Because Daily Intel's pursuit of all things Schnabel is not bound by geography or actually, gravity, we asked Berlin-based reporter Lawrence Ferber to corner Madonna at the Berlin Film Festival this week, where she was promoting the film she directed, Filth and Wisdom, and ask her why she had rejected the Chupi of our dreams. Here is his report:
"What a strange question!" Madonna laughed when we asked her about the Palazzo Chupi. So we laughed too, like "Ha-ha-ha-ha, we're not psycho." "How did you know that?" she asked. Er, we have our ways. Madge confirmed she had looked at the Chupi and decided not to move in. But not, it turned out, for fear of seeing a Schnaked Schnabel slipping into the swimming pool. "I love the house," she explained. "But it's not child-friendly, which is why I didn't end up moving there." Also, she was able to iron out the issues she was having with her co-op board at Harperly Hall. I bought the apartment upstairs, so now everything's A-OK," she said. She and Schnabel will continue to be friends. "I love [Julian]," she gushed. "He's awesome." We think so too! Maybe we can all be friends! Madge? —Lawrence Ferber
Last night's (Auction)RED at Sotheby's was a complete success, succeeding in raising more than $42 million to fight HIV/AIDS in Africa. It also saw a heavy celebrity turnout: Michael Stipe, Russell Simmons, Christy Turlington, Martha Stewart, Ed Burns, and Dennis Hopper all showed up to support hosts Damien Hirst and Bono. But oddly enough, the money and the star power didn't seem to be connected. Michael Stipe, for example, told us earlier in the week that he had his eye on an Ed Ruscha. But he told us last night he "didn't get a paddle." Even though it was Valentine's Day and he was there with his boyfriend! "We're not going to buy each other $5 million paintings, I'll tell you that!" Stipe said, limping away on his crutch, the result of a go-karting accident. Brian Williams also told us he "can't afford a single thing they're auctioning tonight." But he added, "if there's a collection bowl, I'm good for probably twenty bucks." Even Queen Noor of Jordan said she "couldn't even remotely dream about" buying one of the pricey Hirst pill cabinets on the block. So who's buying all this expensive art, if even movie stars and royalty can't afford it? (RED) campaign co-founder Bobby Shriver cleared that up. "Sotheby's and Gagosian are willing to stage this, with their lists, to their buyers," he explained. "Here, you have a commercial company promoting to their commercial buyers, which is a tremendous asset of theirs, selling products that they could have sold at their normal markup. That's a new platform for raising pro-social money." —Bennett MarcusSee and hear more from Bono, Queen Noor, Christy Turlington and others from last night's (RED) auction.
It's not just common folk tightening the belt in anticipation of the Great Recession of 2008. Socialites, those airy creatures who are thin and rich and go to parties for a living, are also starting to (gasp!) budget. At a party to benefit the East Side Settlement show last night at Mallet Antiques, Melissa Berkelhammer vowed to take the subway more often. "I'm also buying less frivolous things," she said. "I'm not paying $300 for a haircut." Berkelhammer's neighbor, Tana Dye, had a more extreme money-saving strategy: Don't leave the house. "I live in midtown, so I have to stay in my apartment. I walk out my door, and I'm in Bergdorf or Barneys."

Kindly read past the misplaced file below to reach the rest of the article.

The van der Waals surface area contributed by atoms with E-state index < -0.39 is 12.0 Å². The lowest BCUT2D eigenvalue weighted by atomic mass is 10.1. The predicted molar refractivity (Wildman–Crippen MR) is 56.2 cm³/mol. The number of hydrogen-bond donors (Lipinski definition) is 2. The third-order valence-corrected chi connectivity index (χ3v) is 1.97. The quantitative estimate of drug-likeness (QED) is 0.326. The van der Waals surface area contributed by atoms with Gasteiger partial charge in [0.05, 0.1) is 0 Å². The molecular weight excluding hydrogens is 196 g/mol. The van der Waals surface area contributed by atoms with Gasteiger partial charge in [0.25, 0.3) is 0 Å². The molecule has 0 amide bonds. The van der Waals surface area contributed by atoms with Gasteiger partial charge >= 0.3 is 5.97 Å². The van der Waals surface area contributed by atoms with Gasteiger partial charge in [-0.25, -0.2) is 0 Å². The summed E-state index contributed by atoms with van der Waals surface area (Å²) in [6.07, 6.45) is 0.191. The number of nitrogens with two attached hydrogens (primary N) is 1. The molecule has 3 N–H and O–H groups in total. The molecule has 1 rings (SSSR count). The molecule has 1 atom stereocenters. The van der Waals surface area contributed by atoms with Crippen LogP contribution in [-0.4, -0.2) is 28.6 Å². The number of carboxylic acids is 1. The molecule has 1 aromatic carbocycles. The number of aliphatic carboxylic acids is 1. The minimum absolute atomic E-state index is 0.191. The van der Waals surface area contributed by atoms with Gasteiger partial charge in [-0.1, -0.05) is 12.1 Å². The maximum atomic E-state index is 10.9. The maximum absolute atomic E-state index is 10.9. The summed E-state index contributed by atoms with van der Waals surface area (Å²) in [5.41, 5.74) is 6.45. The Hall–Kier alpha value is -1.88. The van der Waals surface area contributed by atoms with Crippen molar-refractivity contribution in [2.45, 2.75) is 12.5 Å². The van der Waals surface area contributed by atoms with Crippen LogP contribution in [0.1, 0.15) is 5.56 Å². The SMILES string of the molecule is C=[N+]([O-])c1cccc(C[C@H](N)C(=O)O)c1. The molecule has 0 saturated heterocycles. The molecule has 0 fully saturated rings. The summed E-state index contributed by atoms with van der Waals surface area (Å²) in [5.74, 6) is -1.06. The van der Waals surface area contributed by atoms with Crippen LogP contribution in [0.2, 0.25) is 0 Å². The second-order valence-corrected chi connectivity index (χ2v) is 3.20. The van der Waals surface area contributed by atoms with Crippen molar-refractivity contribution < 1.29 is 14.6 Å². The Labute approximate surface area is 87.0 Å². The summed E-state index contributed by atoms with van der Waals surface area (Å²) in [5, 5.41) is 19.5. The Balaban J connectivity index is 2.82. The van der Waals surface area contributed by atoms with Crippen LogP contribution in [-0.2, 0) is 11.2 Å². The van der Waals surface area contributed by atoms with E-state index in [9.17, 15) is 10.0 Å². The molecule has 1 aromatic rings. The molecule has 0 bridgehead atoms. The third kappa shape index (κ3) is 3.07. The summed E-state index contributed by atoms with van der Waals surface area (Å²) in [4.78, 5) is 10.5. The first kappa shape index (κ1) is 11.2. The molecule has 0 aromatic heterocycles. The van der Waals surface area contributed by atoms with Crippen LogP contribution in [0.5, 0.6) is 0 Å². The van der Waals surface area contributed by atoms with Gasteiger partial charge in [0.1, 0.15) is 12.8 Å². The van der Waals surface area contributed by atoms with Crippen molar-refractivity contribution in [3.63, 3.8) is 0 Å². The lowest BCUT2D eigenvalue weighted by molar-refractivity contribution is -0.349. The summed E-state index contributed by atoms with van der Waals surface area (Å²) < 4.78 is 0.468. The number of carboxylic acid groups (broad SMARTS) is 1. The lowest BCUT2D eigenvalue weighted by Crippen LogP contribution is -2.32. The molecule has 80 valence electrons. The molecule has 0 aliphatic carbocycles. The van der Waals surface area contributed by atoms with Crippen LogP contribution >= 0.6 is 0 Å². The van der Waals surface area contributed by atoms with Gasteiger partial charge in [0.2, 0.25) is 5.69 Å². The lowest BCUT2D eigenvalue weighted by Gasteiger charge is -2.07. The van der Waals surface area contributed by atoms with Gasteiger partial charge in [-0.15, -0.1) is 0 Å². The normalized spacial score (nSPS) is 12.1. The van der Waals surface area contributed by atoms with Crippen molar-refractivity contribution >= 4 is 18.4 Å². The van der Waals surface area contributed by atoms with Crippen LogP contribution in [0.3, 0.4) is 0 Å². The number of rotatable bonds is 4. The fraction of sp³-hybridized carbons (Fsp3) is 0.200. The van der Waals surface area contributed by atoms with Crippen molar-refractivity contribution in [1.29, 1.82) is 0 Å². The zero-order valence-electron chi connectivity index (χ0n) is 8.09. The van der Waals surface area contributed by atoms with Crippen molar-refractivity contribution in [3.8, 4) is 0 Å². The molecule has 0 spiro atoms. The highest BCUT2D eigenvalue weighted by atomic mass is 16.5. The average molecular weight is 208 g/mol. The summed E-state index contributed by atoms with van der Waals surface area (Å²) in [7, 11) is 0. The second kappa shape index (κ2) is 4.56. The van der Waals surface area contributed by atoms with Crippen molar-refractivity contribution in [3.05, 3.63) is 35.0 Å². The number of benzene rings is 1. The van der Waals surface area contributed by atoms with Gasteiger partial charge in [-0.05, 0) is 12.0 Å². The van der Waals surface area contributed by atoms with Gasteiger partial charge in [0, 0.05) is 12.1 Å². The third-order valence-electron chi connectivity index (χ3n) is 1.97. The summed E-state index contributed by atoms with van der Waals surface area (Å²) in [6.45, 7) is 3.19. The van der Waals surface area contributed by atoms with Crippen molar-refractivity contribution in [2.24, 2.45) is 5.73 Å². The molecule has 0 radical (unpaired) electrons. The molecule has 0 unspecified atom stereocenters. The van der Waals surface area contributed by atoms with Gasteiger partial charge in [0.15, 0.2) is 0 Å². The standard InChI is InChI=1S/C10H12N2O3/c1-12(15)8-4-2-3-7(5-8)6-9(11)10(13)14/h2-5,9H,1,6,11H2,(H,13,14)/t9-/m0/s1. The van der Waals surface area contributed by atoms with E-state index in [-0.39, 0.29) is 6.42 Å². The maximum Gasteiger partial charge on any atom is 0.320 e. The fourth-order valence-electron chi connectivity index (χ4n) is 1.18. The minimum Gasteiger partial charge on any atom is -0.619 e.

With pieces donated by Banksy, Damien Hirst, Jeff Koons, Richard Prince, and many more art heavyweights, the Sotheby's (AUCTION)Red at the auction house tonight is gearing up to be a collector's scrum. Christy Turlington, Dennis Hopper, and Mario Batali are all slated to attend, as is Michael Stipe, who already knows what he wants to buy. "I'll tell you, the Ed Ruscha is so beautiful" he gushed to New York's Fiona Byrne at Tuesday's Edun party at the Desmond Tutu Center in Chelsea "I think it's a 2007, but it's brought what he does full circle, which is part of the reason I am drawn to it. I am tempted to bid; I may well." Elsewhere at the party, Josh Hartnett told us he's watching the pennies after a recent large purchase. "I have to find out if I have any money left," he said, not ruling out the prospect of picking something up from the auction, which will go to help fight HIV/AIDS in Africa. "I just bought a new place and totally redid it and put in new furniture, but I have to get something for the walls!" Last night at a Gagosian Gallery preview, celebrities like Jon Bon Jovi, Anna Wintour, Donna Karan, Tory Burch, Russell Simmons, and Ivanka Trump were more hushed about what they wanted. But we think we can guess which painting caught Rupert Murdoch's fancy. He spent the entire night standing in front of Damien Hirst's Where There's a Will, There's a Way. It's expected to fetch between $5 and $7 million tonight. Which, for Rupert, is probably a small price to pay for a piece of contemporary art that embodies your life philosophy.